Our outward leg concluded with jogging with progressive breath holding, which was very hard for me. I’ve been practicing breath holding while walking, but the soft sand and my already oxygen starved condition made it really tough. I reached holding my breath for five steps and beathing for five, but Dave and Junya were clearly in some kind of zen trance, jogging without breathing for a ridiculously long time. I had little popping sensations at the edge of my vision–enough of that for me.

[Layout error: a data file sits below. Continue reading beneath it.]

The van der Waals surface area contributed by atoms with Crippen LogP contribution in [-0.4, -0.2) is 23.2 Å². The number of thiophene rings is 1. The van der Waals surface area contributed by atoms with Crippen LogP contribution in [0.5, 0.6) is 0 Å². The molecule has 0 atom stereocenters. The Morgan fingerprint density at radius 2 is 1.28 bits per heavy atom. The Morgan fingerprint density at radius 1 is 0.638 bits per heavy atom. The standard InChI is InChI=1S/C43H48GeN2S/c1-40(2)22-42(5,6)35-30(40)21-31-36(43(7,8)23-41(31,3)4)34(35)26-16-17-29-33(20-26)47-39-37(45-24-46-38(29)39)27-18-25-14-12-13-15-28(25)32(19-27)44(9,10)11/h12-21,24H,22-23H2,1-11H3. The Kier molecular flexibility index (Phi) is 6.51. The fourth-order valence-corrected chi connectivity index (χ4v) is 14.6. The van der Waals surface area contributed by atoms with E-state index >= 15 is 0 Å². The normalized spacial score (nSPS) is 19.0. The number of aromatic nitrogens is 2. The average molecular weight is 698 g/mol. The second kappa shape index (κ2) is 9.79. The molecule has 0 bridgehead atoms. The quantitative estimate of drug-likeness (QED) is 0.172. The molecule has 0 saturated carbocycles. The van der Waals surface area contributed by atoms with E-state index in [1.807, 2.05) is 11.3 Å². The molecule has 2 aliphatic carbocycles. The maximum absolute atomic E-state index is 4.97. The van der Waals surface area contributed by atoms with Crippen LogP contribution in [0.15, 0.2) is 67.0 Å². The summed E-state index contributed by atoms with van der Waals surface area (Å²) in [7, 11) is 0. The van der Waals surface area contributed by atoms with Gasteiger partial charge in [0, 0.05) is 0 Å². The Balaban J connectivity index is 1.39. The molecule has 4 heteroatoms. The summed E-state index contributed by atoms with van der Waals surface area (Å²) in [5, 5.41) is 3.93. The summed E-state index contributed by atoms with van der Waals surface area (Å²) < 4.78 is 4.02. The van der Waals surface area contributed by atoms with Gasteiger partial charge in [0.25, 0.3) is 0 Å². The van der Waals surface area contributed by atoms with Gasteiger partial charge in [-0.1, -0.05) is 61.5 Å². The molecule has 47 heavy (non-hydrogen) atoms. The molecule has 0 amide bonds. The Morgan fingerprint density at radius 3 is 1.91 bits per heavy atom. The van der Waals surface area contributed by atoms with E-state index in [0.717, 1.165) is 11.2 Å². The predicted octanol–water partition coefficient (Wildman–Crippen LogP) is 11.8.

Then we started doing lunges. I HATE lunges. My trainer in Portland was a lunge fanatic–my least favorite part of exercising. She’d love Dave. We lunged for what felt like a mile. I reduced the strain to five steps normal, five steps lunging, but Dave and Junya kept it up forever. Then we switched to side lunges, then back lunges. Then back to a torture station for more rope-assisted moves. We made our way back down the beach to our starting point. When we got close we did mule drags, where Dave stood behind me and we interlocked wrists. I dragged him down the beach as far as I could–which wasn’t far. When Dave or Junya was the mule it looked like a mini sand storm headed down the beach. Then we did some “bear runs”–uggh–running on all fours like a bear.